LONDON (Reuters) - A hand-written letter found on the body of a man killed in the sinking of the Titanic is expected to fetch up to £80,000 ($105,000) at auction on Saturday.
The letter, written by first-class passenger Alexander Oskar Holverson to his mother on embossed Titanic “on-board” stationary, describes his impressions of the palatial ship, praising the food and music.
“If all goes well we will arrive in New York Wednesday A.M.,” Holverson wrote the day before the ship’s fateful encounter with an iceberg.
Holverson was a Minnesota-born salesman, who was traveling on the ship with his wife, Mary Alice, who survived the sinking.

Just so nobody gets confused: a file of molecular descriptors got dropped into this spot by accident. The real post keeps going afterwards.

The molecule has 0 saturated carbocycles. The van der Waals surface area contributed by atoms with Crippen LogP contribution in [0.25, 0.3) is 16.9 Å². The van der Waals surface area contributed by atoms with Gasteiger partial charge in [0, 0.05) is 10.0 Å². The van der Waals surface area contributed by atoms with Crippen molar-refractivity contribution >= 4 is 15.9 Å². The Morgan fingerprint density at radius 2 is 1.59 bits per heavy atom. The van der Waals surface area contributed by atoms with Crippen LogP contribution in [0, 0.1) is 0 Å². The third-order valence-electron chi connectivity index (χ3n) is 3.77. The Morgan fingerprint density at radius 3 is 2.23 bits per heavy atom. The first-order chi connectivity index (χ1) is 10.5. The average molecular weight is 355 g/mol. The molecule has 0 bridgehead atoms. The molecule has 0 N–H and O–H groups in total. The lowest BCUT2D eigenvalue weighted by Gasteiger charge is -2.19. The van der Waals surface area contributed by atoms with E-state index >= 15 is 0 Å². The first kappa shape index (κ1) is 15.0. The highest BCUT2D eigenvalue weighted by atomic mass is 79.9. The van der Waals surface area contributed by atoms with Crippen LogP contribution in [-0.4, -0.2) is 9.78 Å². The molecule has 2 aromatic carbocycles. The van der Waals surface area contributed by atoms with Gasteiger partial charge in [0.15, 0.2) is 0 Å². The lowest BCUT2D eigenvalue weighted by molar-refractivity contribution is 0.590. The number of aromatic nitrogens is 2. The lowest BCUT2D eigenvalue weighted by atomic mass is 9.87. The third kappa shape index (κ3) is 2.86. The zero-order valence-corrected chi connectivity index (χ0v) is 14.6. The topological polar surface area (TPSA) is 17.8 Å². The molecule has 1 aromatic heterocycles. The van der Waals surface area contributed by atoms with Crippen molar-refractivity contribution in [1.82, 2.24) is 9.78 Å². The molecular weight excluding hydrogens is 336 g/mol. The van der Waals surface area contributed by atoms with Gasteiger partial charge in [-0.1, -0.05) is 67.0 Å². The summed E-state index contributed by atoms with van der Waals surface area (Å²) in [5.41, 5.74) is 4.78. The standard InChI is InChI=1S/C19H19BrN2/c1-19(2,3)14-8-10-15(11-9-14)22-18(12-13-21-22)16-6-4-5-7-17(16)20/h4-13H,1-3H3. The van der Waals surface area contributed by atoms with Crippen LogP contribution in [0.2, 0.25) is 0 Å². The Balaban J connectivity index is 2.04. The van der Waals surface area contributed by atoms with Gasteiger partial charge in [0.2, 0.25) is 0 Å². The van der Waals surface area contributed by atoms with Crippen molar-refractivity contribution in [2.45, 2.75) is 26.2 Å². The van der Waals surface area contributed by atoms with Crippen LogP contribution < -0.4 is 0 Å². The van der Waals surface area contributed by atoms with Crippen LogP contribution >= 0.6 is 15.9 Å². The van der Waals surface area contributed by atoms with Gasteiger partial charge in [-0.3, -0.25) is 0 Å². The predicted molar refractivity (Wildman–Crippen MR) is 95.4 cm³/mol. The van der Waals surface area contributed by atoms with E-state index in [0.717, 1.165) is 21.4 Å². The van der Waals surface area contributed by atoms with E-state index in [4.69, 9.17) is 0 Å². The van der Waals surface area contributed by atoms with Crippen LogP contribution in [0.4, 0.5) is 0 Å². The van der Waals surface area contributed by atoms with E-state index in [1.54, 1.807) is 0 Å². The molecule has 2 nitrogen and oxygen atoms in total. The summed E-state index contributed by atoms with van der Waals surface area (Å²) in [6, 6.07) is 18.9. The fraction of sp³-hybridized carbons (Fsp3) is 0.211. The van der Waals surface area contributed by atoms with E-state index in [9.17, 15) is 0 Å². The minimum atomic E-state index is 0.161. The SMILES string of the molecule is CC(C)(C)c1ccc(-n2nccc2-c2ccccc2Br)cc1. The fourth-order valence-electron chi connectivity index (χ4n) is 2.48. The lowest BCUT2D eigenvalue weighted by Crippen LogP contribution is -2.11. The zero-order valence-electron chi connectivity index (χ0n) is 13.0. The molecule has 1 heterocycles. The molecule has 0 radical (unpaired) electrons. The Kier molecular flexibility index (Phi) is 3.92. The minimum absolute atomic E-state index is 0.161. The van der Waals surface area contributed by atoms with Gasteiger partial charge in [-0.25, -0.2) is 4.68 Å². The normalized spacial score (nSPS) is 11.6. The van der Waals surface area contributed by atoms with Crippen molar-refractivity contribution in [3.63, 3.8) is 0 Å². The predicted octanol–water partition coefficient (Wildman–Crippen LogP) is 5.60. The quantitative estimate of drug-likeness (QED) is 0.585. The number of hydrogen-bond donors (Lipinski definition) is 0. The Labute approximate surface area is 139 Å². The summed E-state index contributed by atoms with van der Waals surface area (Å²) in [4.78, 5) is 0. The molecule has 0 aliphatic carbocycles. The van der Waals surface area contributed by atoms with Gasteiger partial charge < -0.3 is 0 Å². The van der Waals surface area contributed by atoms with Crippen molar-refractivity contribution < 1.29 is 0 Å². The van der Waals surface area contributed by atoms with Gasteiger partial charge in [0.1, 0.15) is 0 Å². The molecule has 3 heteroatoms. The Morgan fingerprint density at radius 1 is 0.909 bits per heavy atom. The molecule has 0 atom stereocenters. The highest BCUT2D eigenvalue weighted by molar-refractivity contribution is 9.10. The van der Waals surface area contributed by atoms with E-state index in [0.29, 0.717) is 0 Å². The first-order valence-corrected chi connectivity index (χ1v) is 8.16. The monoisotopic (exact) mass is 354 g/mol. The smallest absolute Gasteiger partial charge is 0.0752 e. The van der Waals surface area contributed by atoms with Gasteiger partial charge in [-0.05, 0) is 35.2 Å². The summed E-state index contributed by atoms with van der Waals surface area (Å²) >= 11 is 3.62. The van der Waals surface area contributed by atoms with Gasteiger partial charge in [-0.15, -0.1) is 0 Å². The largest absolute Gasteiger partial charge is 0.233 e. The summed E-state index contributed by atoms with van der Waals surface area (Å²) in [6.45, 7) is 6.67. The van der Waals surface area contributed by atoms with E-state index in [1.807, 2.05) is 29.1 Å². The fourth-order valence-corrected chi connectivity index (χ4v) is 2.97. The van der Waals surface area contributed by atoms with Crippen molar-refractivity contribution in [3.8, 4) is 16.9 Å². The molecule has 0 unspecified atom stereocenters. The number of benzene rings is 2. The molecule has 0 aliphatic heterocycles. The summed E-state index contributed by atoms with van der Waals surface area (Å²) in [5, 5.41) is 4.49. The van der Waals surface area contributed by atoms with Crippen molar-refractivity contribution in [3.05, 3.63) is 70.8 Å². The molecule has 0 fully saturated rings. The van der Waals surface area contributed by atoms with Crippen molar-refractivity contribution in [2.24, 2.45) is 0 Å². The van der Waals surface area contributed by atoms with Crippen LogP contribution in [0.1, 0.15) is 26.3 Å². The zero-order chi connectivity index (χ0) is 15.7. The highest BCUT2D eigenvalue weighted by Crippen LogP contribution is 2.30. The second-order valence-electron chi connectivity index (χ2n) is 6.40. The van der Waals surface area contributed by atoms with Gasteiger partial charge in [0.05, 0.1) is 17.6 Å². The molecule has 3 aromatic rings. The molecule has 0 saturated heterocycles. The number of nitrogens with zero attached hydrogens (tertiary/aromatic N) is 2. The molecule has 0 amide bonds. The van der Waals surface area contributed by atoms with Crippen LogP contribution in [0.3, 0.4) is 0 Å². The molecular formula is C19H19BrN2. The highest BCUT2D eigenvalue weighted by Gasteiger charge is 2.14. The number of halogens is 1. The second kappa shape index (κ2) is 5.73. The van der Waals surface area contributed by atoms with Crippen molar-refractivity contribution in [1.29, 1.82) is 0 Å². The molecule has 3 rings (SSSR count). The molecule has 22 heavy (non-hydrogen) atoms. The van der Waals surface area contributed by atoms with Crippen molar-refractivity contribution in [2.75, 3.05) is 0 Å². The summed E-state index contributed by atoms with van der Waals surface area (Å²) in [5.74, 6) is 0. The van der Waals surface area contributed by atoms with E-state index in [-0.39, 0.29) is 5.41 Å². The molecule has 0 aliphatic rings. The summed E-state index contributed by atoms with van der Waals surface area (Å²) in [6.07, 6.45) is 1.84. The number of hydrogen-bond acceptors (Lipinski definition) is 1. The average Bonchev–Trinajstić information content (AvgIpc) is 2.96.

In the letter, he also describes his experiences rubbing shoulders with one of the ship’s most famous passengers.
“John Jacob Astor is on this ship,” he said of the American financier and real-estate investor, who was one of the world’s richest men at the time.
“He looks like any other human being even though he has millions of money. They sit out on deck with the rest of us.”
The letter is one of the last known to have survived the sinking - it still carries stains from its time in the Atlantic.
The Titanic was the largest ocean liner in service when it struck an iceberg on April 14th 1912 in the Atlantic while traveling from Southampton to New York. More than 1,500 people died.
The letter is being auctioned by the Holverson family at Henry Aldrige & Son auctioneers in the southern English town of Devizes.
Writing by Mark Hanrahan in London; Editing by Andrew Heavens
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